It’s 'one end of the spectrum vs. the other.'
In our December Brand Ambassadors feature, we write about how Kas Valliani has built his business — Valliani Jewelers in San Jose, CA — with Bulova.
Now we bring you an interview with Jeffrey Cohen, president of Bulova. He talks about what's trending and how other retailers can succeed with the brand.
What do retailers tell you they like most about selling Bulova?
Retailers enjoy the history and legacy and the name recognition that comes with the brand. The craftsmanship, innovation and technology have really resonated with our distribution partners. There are a lot of things going on with the brand. Retailers love the diversity; it appeals to a broad consumer demographic. Brand recognition is high in North America.
What do you offer retailers in the way of marketing, education and partnership in general?
The core co-op programs we do are customized and tailored to the retailers. Their needs and ability change from account to account. We’re currently in the midst of rolling out a very robust, first-time-ever Bulova education program, which is state-of-the art in training and education and will be accessible with any type of mobile advice.
What kinds of trends do you see in what is selling?
Primarily, classic collections are trending very, very strongly as well as the modern. It’s kind of one end of the spectrum versus the other. We’re seeing more ladies-size cases and we’re capturing that trend with the beautiful new Rubaiyat, which was inspired by one of our first ladies collections from 1917.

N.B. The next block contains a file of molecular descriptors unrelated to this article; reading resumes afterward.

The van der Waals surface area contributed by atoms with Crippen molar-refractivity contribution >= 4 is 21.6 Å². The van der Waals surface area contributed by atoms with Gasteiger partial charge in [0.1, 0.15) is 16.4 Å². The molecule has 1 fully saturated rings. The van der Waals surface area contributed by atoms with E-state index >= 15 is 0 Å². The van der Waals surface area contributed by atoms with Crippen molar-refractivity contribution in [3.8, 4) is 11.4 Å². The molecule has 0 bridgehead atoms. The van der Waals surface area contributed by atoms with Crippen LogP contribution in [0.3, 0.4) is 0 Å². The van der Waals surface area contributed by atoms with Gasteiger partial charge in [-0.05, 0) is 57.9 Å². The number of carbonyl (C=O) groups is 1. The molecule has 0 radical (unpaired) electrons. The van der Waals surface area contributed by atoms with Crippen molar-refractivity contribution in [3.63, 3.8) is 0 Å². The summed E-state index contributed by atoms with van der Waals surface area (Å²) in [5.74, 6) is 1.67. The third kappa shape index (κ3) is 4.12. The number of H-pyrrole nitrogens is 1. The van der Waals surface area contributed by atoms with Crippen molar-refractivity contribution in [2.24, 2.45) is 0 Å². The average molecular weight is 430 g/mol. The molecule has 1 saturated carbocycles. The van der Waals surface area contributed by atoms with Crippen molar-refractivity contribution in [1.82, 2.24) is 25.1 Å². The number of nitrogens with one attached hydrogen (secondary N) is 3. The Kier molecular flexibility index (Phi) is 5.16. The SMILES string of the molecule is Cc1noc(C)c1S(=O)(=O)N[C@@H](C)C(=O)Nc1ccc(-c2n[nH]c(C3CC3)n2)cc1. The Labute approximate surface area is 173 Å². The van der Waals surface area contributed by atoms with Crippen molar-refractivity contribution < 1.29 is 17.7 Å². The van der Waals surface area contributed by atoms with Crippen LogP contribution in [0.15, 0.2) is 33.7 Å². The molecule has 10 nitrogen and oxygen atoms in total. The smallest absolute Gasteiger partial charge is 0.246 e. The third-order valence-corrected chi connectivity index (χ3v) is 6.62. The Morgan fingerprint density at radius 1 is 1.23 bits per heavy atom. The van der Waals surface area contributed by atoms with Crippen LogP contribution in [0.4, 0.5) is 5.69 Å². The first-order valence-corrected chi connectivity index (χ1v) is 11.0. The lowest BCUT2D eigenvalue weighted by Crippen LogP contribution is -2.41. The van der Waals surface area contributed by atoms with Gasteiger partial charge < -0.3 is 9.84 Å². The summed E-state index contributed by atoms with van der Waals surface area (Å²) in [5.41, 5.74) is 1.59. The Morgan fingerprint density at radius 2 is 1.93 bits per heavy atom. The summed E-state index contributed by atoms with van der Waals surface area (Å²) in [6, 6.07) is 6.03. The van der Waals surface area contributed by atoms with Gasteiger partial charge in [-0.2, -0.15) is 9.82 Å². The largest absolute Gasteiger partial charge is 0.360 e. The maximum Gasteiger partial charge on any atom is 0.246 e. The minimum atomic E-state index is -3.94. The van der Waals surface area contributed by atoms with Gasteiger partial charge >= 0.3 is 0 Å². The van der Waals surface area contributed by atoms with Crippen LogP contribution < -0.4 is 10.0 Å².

How does Bulova keep current on style and design?
We really look at what’s been in the past in our archives and try to enhance that. I make sure we are always relevant by studying the marketplace. We always look to our rich past, find timeless designs and try to modernize them for today. The Chronograph C that we introduced at Basel World has no lugs on the watch and the bracelet is built into the case. We also look for innovation and technology to introduce. The whole Curv chronograph movement is something I’ve never seen. People make curved watches, a small movement with a small curve. But this is actually curved like a Pringles potato chip and that’s never been accomplished before. It’s clean, simple and very futuristic in a certain regard.
What is the key to keeping young people interested in timepieces in the era of the iPhone?
I think it’s certainly about technology, but that term is used very loosely. People want things that other people don’t have. They like customization, something that can be worn with a bracelet or a strap, for example. It’s all part of wardrobing. Young adults are wearing watches to wardrobe themselves more than ever.
Why should more retail jewelers renew their own interest in watches?
I think they are losing a lot of market share to other retailers if they are not selling watches. A brand like Bulova is a brand that is enhancing for a retailer and will drive traffic into their stores. Bulova spends money to market to the consumer. There’s something to associating a world-class brand with the jewelry that they have. You’re missing out if you’re not part of our company.
This story is an INSTORE Online extra.
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